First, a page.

We follow this in reading how natural variation is employed by Darwin in Chapter Two of the Origin to break down the distinction between species and varieties as these concepts were commonly employed in the practical taxonomic literature. The arbitrariness apparent in making distinctions, particularly in plants and invertebrates, meant that such species were only what “naturalists having sound judgment and wide experience” defined them to be ( Origin 1859 [1964], 47). These arguments form the basis for claims by his contemporaries that Darwin was a species “nominalist”, who defined species only as conventional and convenient divisions of a continuum of individuals.

But this feature of Darwin’s discussion of species captures only in part the complexity of his argument. Drawing also on the tradition of species realism developed within the “Buffonian” tradition, Darwin also affirmed that species and varieties are defined by common descent and material relations of interbreeding. Darwin then employed the ambiguity of the distinction between species and varieties created by individual variation in practical taxonomy to undermine the ontological fixity of “natural” species. Varieties are not simply the formal taxonomic subdivisions of a natural species as conceived in the Linnaean tradition. They are, as he terms them, “incipient” species (ibid., 52). This subtly transformed the issue of local variation and adaptation to circumstances into a primary ingredient for historical evolutionary change. The full implications to be drawn from this argument were, however, only to be revealed in Chapter Four of the text.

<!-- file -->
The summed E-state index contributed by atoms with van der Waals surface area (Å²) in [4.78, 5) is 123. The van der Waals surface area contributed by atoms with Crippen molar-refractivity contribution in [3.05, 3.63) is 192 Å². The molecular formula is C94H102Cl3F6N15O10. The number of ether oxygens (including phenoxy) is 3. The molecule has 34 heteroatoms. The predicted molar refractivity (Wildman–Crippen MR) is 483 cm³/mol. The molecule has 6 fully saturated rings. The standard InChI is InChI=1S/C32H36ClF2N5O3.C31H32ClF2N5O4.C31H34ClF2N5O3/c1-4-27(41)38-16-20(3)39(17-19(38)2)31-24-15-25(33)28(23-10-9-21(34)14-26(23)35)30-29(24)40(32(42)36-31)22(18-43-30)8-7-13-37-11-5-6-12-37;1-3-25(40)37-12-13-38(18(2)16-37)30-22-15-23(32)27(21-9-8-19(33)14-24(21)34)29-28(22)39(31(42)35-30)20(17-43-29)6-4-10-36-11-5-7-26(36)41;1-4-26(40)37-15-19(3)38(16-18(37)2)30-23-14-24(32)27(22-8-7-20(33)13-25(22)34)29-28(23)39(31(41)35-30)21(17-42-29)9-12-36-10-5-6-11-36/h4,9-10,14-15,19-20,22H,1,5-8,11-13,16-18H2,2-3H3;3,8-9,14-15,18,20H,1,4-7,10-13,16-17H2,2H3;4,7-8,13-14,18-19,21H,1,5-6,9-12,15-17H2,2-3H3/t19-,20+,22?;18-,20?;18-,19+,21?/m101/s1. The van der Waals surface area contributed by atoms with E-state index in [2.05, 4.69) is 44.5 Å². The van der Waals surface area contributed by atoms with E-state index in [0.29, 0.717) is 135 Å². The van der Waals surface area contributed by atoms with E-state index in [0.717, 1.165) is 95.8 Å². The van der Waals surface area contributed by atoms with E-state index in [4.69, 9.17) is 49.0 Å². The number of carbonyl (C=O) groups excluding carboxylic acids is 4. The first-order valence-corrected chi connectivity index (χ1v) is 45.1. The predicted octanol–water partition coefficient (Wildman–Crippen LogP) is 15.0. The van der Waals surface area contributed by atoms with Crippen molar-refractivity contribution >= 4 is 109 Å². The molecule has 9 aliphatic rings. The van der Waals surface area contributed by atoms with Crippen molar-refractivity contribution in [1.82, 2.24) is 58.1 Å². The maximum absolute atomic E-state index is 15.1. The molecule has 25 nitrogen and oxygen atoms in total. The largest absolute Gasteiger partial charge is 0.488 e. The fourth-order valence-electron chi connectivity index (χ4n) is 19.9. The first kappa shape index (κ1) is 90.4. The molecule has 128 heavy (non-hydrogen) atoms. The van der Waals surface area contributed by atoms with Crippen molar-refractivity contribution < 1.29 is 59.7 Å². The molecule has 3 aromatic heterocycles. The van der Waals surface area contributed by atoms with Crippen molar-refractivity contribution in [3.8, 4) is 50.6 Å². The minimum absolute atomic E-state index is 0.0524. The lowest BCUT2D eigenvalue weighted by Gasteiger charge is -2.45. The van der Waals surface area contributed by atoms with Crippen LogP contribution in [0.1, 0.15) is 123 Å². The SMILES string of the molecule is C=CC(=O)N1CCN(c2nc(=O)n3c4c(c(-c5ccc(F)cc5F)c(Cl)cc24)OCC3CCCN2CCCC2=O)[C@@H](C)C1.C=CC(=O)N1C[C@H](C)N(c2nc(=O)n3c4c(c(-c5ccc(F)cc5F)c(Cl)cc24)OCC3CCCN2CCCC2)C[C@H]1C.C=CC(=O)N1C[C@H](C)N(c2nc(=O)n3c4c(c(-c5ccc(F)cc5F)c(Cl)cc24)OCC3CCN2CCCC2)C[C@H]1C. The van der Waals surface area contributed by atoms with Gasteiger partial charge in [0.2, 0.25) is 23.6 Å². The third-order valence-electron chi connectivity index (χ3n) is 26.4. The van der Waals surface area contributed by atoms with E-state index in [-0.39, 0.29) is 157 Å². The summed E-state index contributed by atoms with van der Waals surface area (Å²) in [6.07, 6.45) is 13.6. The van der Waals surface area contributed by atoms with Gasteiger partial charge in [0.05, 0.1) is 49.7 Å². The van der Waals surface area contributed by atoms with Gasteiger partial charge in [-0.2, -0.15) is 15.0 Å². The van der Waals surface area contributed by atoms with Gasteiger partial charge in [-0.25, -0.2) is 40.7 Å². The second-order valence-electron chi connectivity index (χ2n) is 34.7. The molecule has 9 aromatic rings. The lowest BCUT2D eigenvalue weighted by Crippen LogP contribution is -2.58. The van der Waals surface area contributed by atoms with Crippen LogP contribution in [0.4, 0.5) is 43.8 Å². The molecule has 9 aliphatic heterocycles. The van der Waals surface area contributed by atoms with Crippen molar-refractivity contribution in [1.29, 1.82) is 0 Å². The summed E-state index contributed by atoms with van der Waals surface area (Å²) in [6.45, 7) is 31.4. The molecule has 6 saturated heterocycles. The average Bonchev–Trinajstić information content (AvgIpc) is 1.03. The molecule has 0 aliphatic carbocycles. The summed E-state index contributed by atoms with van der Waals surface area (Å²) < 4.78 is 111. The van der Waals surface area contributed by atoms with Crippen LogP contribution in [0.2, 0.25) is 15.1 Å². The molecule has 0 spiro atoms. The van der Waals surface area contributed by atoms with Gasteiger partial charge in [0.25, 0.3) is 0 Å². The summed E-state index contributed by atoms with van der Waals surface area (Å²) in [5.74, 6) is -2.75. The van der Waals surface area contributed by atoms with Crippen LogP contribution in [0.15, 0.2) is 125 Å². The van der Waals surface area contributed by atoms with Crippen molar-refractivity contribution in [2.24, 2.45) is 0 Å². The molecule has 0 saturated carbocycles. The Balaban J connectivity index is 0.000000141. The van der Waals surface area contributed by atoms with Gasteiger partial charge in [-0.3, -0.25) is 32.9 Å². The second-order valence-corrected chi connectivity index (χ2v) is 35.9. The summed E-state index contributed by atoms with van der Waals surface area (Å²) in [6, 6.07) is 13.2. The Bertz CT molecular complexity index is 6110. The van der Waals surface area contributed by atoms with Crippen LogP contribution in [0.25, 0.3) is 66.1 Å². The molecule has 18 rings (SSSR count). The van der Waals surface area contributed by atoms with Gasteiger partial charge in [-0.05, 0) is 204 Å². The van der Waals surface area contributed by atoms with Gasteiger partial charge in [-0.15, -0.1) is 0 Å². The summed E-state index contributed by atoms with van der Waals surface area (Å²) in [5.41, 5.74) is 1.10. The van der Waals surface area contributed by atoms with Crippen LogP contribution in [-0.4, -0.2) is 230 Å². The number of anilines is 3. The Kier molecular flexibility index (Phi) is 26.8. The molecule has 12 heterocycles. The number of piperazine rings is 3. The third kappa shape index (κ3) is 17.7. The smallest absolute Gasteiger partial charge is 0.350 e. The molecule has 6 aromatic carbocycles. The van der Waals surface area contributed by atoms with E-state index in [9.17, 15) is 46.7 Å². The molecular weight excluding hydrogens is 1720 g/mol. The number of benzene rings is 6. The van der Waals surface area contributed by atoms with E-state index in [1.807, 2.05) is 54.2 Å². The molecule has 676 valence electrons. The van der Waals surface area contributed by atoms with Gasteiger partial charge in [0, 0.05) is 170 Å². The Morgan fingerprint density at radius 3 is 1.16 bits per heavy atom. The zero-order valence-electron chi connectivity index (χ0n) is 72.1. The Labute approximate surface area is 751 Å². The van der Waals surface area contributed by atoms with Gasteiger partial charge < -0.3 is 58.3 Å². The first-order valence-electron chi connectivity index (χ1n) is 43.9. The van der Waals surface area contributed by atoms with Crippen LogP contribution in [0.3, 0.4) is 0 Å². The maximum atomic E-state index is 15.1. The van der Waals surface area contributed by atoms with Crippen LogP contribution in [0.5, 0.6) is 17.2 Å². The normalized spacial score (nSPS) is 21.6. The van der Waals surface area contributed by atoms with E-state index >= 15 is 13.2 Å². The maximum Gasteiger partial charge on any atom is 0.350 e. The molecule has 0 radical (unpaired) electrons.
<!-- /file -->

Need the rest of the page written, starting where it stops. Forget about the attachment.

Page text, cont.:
Before assembling the ingredients of these first two chapters, Darwin then introduced in Chapter Three the concept of a “struggle for existence”. This concept is introduced in a “large and metaphorical sense” that included different levels of organic interactions, from direct struggle for food and space to the struggle for life of a plant in a desert. Although described as an application of Thomas Malthus’s parameter of geometrical increase of population in relation to the arithmetical increase of food supply, Darwin’s use of this concept in fact reinterprets Malthus’s principle, which was formulated only with reference to human population in relation to food supply. It now becomes a general principle governing all of organic life. Thus all organisms, including those comprising food for others, would be governed by the tendency to geometrical increase.

Through this universalization, the controls on population become only in the extreme case grounded directly on the traditional Malthusian limitations of food and space. Normal controls are instead exerted through a complex network of relationships of species acting one on another in predator-prey, parasite-host, and food-web relations. This profound revision of Malthus’s arguments rendered Darwin’s theory deeply “ecological” as this term would later be employed. We can cite two thought experiments employed by Darwin himself as illustrations (ibid., 72–74). The first concerns the explanation of the abundance of red clover in England. This Darwin sees as dependent on the numbers of pollinating humble bees, which are controlled in turn by the number of mice, and these are controlled by the number of cats, making cats the remote determinants of clover abundance. The second instance concerns the explanation of the abundance of Scotch Fir. In this example, the number of fir trees is limited indirectly by the number of cattle.